Survival during prolonged food deprivation depends on the activation of hepatic gluconeogenesis. Inappropriate regulation of this process is a hallmark of diabetes and other metabolic diseases. Activation of the genes encoding gluconeogenic enzymes is mediated by hormone-responsive transcription factors such as the cyclic AMP response element binding protein (CREB) and the glucocorticoid receptor (GR). Here we show using cell-type-specific gene ablation that the winged helix transcription factor Foxa2 is required for activation of the hepatic gluconeogenic program during fasting. Specifically, Foxa2 promotes gene activation both by cyclic AMP, the second messenger for glucagon, and glucocorticoids. Foxa2 mediates these effects by enabling recruitment of CREB and GR to their respective target sites in chromatin. We conclude that Foxa2 is required for execution of the hepatic gluconeogenic program by integrating the transcriptional response of the hepatocyte to hormonal stimulation.

    Title Cell Cycle Regulation and Hepatocarcinogenesis.
    Date July 2005
    Journal Cancer Biology & Therapy
    Excerpt

    Hepatocellular carcinoma (HCC) develops on a background of chronic hepatitis or cirrhosis. The slow progression of this disease has facilitated the identification of discrete pathologic stages. Increased rates of hepatocyte proliferation in preneoplastic nodules is an early event in the progression of HCC. Increased cell turnover results in the selection of monoclonal hepatocyte populations that subsequently undergo genomic alterations that lead to the development of HCC. The heterogeneous nature of genomic alterations identified in tumors from patients with HCC has impeded the identification of regulatory pathways whose disruption are critical for tumor initiation. However, several regulatory networks important for liver cell proliferation have been characterized using the partial hepatectomy model, an in vivo model of liver cell cycle progression, and are likely relevant to the pathogenesis of hepatocellular carcinoma.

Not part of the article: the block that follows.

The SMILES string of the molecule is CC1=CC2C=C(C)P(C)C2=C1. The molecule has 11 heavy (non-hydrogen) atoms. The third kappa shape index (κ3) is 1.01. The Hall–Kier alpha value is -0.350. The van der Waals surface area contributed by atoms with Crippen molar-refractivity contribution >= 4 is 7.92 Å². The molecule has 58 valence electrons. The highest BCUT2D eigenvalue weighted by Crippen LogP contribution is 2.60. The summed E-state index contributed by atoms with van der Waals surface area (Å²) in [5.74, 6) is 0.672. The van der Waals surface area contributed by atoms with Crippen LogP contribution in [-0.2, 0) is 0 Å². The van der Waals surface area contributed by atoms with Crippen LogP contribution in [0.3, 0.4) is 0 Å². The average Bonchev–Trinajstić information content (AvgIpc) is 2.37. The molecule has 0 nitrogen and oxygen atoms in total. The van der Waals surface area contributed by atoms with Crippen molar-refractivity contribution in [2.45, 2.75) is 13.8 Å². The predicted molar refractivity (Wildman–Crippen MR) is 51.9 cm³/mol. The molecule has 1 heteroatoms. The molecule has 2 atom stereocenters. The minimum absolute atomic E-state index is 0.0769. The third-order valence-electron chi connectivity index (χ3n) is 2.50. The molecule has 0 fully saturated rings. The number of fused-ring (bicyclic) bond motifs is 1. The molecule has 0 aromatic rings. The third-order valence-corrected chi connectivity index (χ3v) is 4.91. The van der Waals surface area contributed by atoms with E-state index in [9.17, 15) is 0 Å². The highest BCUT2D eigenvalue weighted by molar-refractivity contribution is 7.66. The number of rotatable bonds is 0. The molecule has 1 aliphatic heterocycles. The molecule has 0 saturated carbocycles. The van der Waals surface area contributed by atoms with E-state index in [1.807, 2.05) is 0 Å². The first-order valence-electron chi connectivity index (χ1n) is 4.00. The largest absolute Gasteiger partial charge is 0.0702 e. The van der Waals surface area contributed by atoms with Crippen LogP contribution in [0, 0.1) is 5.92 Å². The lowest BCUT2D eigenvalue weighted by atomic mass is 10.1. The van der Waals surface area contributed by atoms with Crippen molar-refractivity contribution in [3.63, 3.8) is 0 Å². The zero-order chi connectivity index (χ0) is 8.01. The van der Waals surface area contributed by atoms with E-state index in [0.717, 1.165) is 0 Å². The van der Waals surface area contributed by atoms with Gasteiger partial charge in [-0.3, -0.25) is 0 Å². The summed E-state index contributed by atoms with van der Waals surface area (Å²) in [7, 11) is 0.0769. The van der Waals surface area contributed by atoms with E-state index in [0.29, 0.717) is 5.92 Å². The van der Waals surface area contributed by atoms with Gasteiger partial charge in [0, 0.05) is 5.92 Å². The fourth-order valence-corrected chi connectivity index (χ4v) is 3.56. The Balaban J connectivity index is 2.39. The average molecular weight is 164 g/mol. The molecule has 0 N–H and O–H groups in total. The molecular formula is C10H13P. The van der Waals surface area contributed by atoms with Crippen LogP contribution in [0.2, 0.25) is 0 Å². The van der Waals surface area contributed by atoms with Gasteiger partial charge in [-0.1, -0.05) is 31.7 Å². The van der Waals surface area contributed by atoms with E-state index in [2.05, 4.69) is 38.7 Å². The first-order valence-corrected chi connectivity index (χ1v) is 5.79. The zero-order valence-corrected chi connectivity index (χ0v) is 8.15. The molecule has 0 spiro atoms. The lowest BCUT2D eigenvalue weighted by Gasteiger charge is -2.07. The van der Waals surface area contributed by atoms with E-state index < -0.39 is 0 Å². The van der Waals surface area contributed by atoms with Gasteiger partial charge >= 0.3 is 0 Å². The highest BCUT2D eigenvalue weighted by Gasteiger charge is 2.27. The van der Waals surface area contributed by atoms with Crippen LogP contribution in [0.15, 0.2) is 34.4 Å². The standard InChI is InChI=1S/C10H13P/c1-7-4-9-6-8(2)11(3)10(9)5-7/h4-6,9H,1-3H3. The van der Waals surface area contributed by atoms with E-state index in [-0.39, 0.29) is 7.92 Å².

Title Identification of Transcriptional Networks During Liver Regeneration.
    Date March 2005
    Journal The Journal of Biological Chemistry
    Excerpt

    The molecular analysis of mammalian cellular proliferation in vivo is limited in most organ systems by the low turnover and/or the asynchronous nature of cell cycle progression. A notable exception is the partial hepatectomy model, in which quiescent hepatocytes reenter the cell cycle and progress in a synchronous fashion. Here we have exploited this model to identify regulatory networks operative in the mammalian cell cycle. We performed microarray-based expression profiling on livers 0-40 h post-hepatectomy corresponding to G0, G1, and S phases. Differentially expressed genes were identified using the statistical analysis program PaGE (Patterns from Gene Expression), which was highly accurate as confirmed by quantitative reverse transcription-PCR of randomly selected targets. A shift in the transcriptional program from genes involved in lipid and hormone biosynthesis in the quiescent liver to those contributing to cytoskeleton assembly and DNA synthesis in the proliferating liver was demonstrated by biological theme analysis. In a novel approach, we employed computational pathway analysis tools to identify specific regulatory networks operative at various stages of the cell cycle. This allowed us to identify a large cluster of genes controlling mitotic spindle assembly and checkpoint control at the 40-h time point as regulated at the mRNA level in vivo.